This Week’s Haul

This week marks I think the third collection of Matt Wagner’s Mage: The Hero Discovered I’ve bought. It’s not quite as nice as the 2005 collection, except that that edition contained a printing error (missing text in one of the chapters), which was certainly annoying. So I decided to pick up this one. Now… which one do I keep?

Meanwhile, I’m finally all caught up on both Green Lantern Corps and Captain America with the collections out this week.

  • American Vampire #8, by Scott Snyder & Rafael Albuquerque (DC/Vertigo)
  • Batman: The Return of Bruce Wayne #6 of 6, by Grant Morrison, Lee Garbett, Pere Pérez, Alejandro Sicat & Walden Wong (DC)
  • Green Lantern Corps: Emerald Eclipse TPB, by Peter J. Tomasi, Patrick Gleason, Rebecca Buchman, Christian Alamy, Prentis Rollins & Tom Nguyen (DC)
  • Green Lantern: Emerald Warriors #4, by Peter J. Tomasi, Fernando Pasarin & Cam Smith (DC)
  • Knight and Squire #2 of 6, by Paul Cornell & Jimmy Broxton (DC)
  • T.H.U.N.D.E.R. Agents #1, by Nick Spencer, Cafu & Bit (DC)
  • The Unwritten #19, by Mike Carey & Peter Gross (DC/Vertigo)
  • Victorian Undead: Sherlock Holmes vs. Dracula #1 of 6, by Ian Edginton, Davide Fabbri & Tom Mandrake (DC/Wildstorm)
  • Captain America: Two Americas TPB, by Ed Brubaker, Luke Ross, Butch Guice & Rick Magyar (Marvel)
  • Captain America: Forever Allies #4 of 4, by Roger Stern, Nick Dragotta, Marco Santucci, Patrick Piazzalunga, Brad Simpson, Chris Sotomayor & Andrew Crossley (Marvel)
  • Chew #15, by John Layman & Rob Guillory (Image)
  • Halcyon #1, by Marc Guggenheim, Tara Butters & Ryan Bodenheim (Image)
  • Mage: The Hero Discovered HC, by Matt Wagner (Image)
  • Atomic Robo and the Deadly Art of Science #1 of 5, by Brian Clevinger & Scott Wegener (Red 5)
Batman: The Return of Bruce Wayne wraps up a week after Batman actually returned in Batman and Robin. As with most of Grant Morrison’s Batman stuff, it’s so-so. It’s not helped by the uninspired Image-style artwork of Lee Garrett.

This whole story has been hamstrung by the overly-convoluted plot, in which Darkseid sent Batman into the distant past, slowly working his way to the present, and pursued by a “hyper-adapter infestation”. First, why would Darkseid pursue such a plan, and why would he use Batman, who he’s got to think is one of the people most likely to defeat his plan? Why not just unleash the creature immediately, and by surprise? Well, one reason is the second problem, which is that the creature doesn’t seem so tough, since Superman, Wonder Woman and Green Lantern wrap the thing up, stuff it into a time sphere, and send it off to oblivion. Weak stuff, especially since it’s not clear the thing could have gone toe-to-toe with any of that trio anyway.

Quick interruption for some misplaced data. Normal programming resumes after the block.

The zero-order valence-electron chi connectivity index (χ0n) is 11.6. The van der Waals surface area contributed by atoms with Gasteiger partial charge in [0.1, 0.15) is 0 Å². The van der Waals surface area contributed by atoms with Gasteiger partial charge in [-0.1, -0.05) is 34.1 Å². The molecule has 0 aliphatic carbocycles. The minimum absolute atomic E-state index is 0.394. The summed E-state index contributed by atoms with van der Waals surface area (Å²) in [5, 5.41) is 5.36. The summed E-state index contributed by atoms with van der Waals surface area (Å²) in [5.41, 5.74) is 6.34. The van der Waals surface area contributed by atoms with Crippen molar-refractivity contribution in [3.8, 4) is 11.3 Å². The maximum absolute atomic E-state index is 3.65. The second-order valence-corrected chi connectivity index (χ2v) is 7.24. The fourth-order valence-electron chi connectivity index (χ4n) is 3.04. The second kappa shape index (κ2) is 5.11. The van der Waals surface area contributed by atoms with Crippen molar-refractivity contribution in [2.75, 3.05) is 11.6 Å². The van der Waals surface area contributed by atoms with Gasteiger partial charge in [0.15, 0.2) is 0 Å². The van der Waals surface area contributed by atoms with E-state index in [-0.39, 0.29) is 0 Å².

Morrison was once a writer who – despite his flaws – produced some ground-breaking stuff for DC. While I wasn’t a fan of every bit of it, Animal Man, Doom Patrol, The Invisibles and JLA were all key comics for fans of their day who wanted more than routine superhero fare. But JLA seemed to have made more of a mark on Morrison’s writing style than the other way around, as Morrison’s work over the last few years has been only a little more than routine superhero fare – slightly unorthodox in its style, but when he went farther than that it produced the basically-unreadable Final Crisis.

So all of this raises the question: What is Grant Morrison really accomplishing at DC comics, for the readers? Honestly Geoff Johns’ Green Lantern work has felt more inspired and coherent than Morrison’s Batman and related titles. Maybe Morrison is a huge Batman fan and is having the time of his life writing the character, but I don’t think it really shows in the final product, which has been uneven at best.

At this point I think I’ve long since gotten the idea of what Morrison is doing here, and it’s not doing much for me, so as I said last week I think this is it for me with Morrison’s mainstream DC titles. Maybe I’ll check in again when he seems to be doing something different again.

The second issue of Knight and Squire is so much better than the first that I wonder why Paul Cornell decided to lead with the first issue at all. This one is a much better introduction to the characters: We already know they’re a Batman and Robin type of duo, but we see them operating in their hometown and how they relate to the locals (it’s cute and clever, really), and then they face off against a group of evil Morris dancers (no, really). It’s not a profound story, but it’s fun and funny and the right amount of ridiculous. I hope the rest of the series is more like this issue.
I’ve always been unaccountably fascinated by the T.H.U.N.D.E.R. Agents, a team of superhero-secret agents from a small publisher in the 1960s. The original series was not much to read compared to the typical Marvel Comic of the era, but they did have first-class artists (Wally Wood, Gil Kane, Steve Ditko, etc.). What hooked me was the short-lived series from Deluxe Comics in the mid-80s, which not only had true top-notch art talent (George Pérez, Dave Cockrum, Jerry Ordway, and unfortunately Keith Giffen at his artistic nadir), but also outstanding writing, highlighted by the characterization of Lightning, whose speed suit causes him to age rapidly, and after just a few years of use he’s now an old man. Unfortunately that series came to a premature end because Deluxe though the Agents were in the public domain, when in fact they were not. The owner (the late John Carbonaro) licensed the character to a couple other companies, but none of them really took off. Now, after the success of DC’s Archives collections of the series, DC is publishing a new series, which apparently has no continuity relationship to the earlier series.

This series is taking the Lightning angle and running with it: Using any of the Agents gear causes its wearer to rapidly burn out, much like the premise of Marvel’s 1980s series Strikeforce: Morituri. (I wonder if writer Nick Spencer realizes the resemblance?) The first issue is pretty good, and suggests that it’s going to be more of an espionage play-and-counterplay story with overtones of superheroics than the other way around, which could be interesting. The art by the single-named artists Cafu and Bit is quite good, strongly resembling that of Paul Gulacy, albeit with less use of shadow.